Deakin finds own space at Alfred Deakin Prime Ministerial Library

28 March 2011

The ADPML brings together, in a virtual space, some of the more important documents from the periods just prior to, and when, Deakin was in office, says Deakin University Librarian Anne Horn.

Deakin finds own space at Alfred Deakin Prime Ministerial Library

Alfred Deakin officially acquired his own space – fittingly for the 21st Century in both the online and physical worlds - with the opening today (Tuesday, March 29) of Deakin University’s Alfred Deakin Prime Ministerial Library by the Minister for Regional Australia, Regional Development, Local Government and Minister for the Arts the Honourable Simon Crean.

The ADPML is the latest addition to an informal association of Prime Ministerial Libraries around Australia. 

“When Alfred Deakin was Prime Minister, there were no National Archives of Australia to collect and manage the official records of his terms of office,” Deakin University Librarian Anne Horn explained.

 “Therefore, the ADPML brings together, in a virtual space, some of the more important documents from the periods just prior to, and when, Deakin was in office.”

Ms Horn said the Alfred Deakin Prime Ministerial Library grew from the very humble concept of a 'Deakin Room' at the University, the first Australian university to be named after a politician,in 1994.  

“The concept of the Alfred Deakin Prime Ministerial Library developed throughout 1997, identifying the fact that physical archives on Alfred Deakin were scattered throughout Australia, primarily located at the National Library of Australia, but with materials also being held in the Victorian Parliamentary Library, the Public Records Office, Victoria and the National Archives of Australia as well as the myriad of private collections still held by the family and others,” she said.

“However it was the Centenary of Federation in 2001 that provided the focus for a major joint project between Deakin University Library and the National Library of Australia (NLA) to digitise Alfred Deakin’s extensive collection of personal papers.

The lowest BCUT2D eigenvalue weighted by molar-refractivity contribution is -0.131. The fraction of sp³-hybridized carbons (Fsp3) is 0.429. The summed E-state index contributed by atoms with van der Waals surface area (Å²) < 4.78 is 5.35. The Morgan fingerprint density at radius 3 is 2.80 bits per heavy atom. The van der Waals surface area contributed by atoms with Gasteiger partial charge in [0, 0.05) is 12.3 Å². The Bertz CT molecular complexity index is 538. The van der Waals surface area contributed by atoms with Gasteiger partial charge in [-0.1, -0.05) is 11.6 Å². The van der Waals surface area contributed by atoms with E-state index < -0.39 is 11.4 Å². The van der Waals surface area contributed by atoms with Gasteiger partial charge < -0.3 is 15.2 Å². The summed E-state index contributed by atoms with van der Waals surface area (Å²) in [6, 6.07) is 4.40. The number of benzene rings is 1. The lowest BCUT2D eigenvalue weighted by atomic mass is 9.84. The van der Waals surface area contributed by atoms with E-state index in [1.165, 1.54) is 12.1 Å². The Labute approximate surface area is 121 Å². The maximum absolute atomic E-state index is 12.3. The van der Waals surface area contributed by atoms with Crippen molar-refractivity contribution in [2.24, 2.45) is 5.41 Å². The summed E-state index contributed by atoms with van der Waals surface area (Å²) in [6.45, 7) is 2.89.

“These papers provide a unique and intriguing insight into one of Australia’s most complex and intellectually diverse Prime Ministers. 

“The digitisation of the papers has enabled online access to thousands of pages now easily viewable via the websites of the ADPML and the NLA.

“Since this time the ADPML has continued to collect materials owned and used by Alfred Deakin, and materials to support research into his life and times. ’’

Ms Horn said the ADPML also acted as an access point for Deakin University Library’s collection of over 70,000 rare books and special materials.  These valuable items are stored in a secure and climate-controlled archival storage facility.

“The ADPML provides high quality research facilities for scholars attached to the Alfred Deakin Research Institute, other Deakin University staff, students and the wider community, including a publicly accessible reference collection containing materials on Australian social and political history and family history,” she said.

“Numerous newspapers and government resources are available via microfilm and online.” 

Ms Horn said the ADPML also hosted exhibitions from cultural institutions from around Australia, as well as displays from Deakin University’s own art collection.

“Last year we hosted Mrs Prime Minister – public image, private lives as well as There's A War On!World War II at home and Gathering Places,” she said.

“The latest touring exhibition 'Ambush: Ned Kelly and the Stringybark Creek murders' a Victoria Police Museum touring exhibition, is currently on display until 6 May 2011.

“This exhibition focuses on one of the Kelly Gang’s most horrific crimes: the murder of three policemen at Stringybark Creek in October 1878.

“A number of never-before-seen objects are on display – including Ned Kelly’s blood-stained cartridge bag and a hand-drawn map of the Stringybark Creek ambush site – allowing you to investigate this case through the eyes of the only surviving witness.”

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Alfred Deakin Research Institute Alfred Deakin Research Institute, Waterfront Campus, Geelong

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